Road User Charging expansion from heavy to private vehicles

Since 1984, Q-Free has been a trailblazer in tolling solutions. Now, we’re thrilled to invest in the next generation of Road User Charging (RUC). But what sets RUC apart from existing solutions? Our R&D manager, Ola Martin Lykkja, shares key insights in this interview.

What is Road User Charging?

If we imagine our roads as a service rather than a fixed lane, the Road User Charging system charges you for use of this service based on the distance you drive, rather than the specific points your cross to enter a zone or use a specific segment of the road. Rush hour fees and different price for urban and rural driving is also possible.

Also, the money-flow is different from a tolling and congestion charging system. Where fees from the latter typically go back to road construction, maintenance, and public transportation, the RUC fees often cover external costs of traffic, such as accidents, noise, and delays. Many countries already operate with Road User Charging for heavy vehicles and the various systems thus often operate in parallel. In markets where external costs are covered by fuel taxes that are declining due to the transition from fossil to battery electric vehicles, and reduced car usage and ownership, Road User Charging for private vehicles can help compensate the government for these declining revenues.

Why is the existing heavy vehicle RUC technology not suitable for the private car segment?

Today’s RUC solutions for heavy good vehicles consists of a relatively large and costly on-board unit. In some cases, the installation requires a visit to a workshop for installation and all current units on the marked require an external power supply. The installation cost adds to the equipment cost and makes the introduction of an all-vehicle RUC system very expensive. As the kilometer fee for a small passenger car is going to be much smaller than for trucks, the equipment and installation cost must go down. The size of the unit and the power cable is also an aesthetic issue. Further, the heavy vehicle RUC solution was designed before GDPR became law and collects more data than strictly needed for the RUC operation.

How is Q-Free working to meet the potential need of a road user charging solution for private cars?

One key technology driver is the development of a new generation of the so-called Global Navigation Satellite System (GNSS) modules: A generation of RUC tags designed for maximum performance, minimal size and low power consumption. This results in a small, cost efficient and battery driven tag that is suitable for the expanding market created by smaller vehicles. The Q-Free RUC solution will be fully compatible with DSRC, including the next generation of Q-Free DSRC tag technology, and be installed just like any OBU with double-side tape in a few seconds.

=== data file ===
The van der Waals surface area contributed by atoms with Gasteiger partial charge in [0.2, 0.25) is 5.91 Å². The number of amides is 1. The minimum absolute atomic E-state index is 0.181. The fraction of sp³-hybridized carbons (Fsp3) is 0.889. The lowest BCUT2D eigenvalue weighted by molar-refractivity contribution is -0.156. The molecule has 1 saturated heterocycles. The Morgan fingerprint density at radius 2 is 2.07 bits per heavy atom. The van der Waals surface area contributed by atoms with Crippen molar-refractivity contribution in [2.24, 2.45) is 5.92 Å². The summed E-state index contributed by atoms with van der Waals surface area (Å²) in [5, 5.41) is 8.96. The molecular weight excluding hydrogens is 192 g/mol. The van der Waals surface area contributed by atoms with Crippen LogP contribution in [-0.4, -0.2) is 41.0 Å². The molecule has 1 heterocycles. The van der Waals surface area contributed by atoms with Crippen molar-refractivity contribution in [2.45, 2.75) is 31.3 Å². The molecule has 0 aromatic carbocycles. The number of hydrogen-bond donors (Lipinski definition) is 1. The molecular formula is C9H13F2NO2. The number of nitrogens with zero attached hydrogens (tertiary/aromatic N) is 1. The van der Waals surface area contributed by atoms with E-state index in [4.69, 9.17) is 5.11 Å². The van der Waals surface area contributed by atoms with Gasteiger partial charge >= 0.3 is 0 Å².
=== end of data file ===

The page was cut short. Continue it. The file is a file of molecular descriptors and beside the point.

Q-Free’s RUC 2.0 core team

Who are the key stakeholders in a RUC system and what are their different roles and needs?

Road User Charging schemes are organized a bit differently in different markets, but normally the national governments play a significant role and treat the net income as any other fiscal income. In Norway the national road authorities have both responsibility and ownership into the current tolling system, while in other markets such as Spain and Australia there are private concessionaires who are toll collectors with granted rights to collect tolls for their infrastructure. In the RUC system, the government will mostly take the role as toll charger. Q-Free´s RUC development project is co-funded by The Norwegian Research Council with one of Europe’s largest independent research organisations, SINTEF, Norwegian Public Road Administration, and the service provider Skyttel as research partners.

This cross-industrial collaboration and input from various stakeholders, is crucial for the successful development of RUC 2.0, a Road User Charging system for private vehicles.

What is the road ahead for the development and implementation of the technology?

In 2021, Q-Free realized a successful large-scale pilot of RUC 2.0 in the GeoFlow project and are building on end-user input for the further development of the technology, meaning that the technology already is widely tested in several rounds in the market. We are now working to miniaturize the device to get a cost effective and privacy preserving RUC system while looking for commercial project partners.

Ola Martin Lykkja working on RUC 2.0 hardware

What to know more?

Explore more about our Road User Charging system for private vehicles, RUC 2.0 GeoFlow, in this animation available here.

You can also read about our RUC 2.0 pilot test here.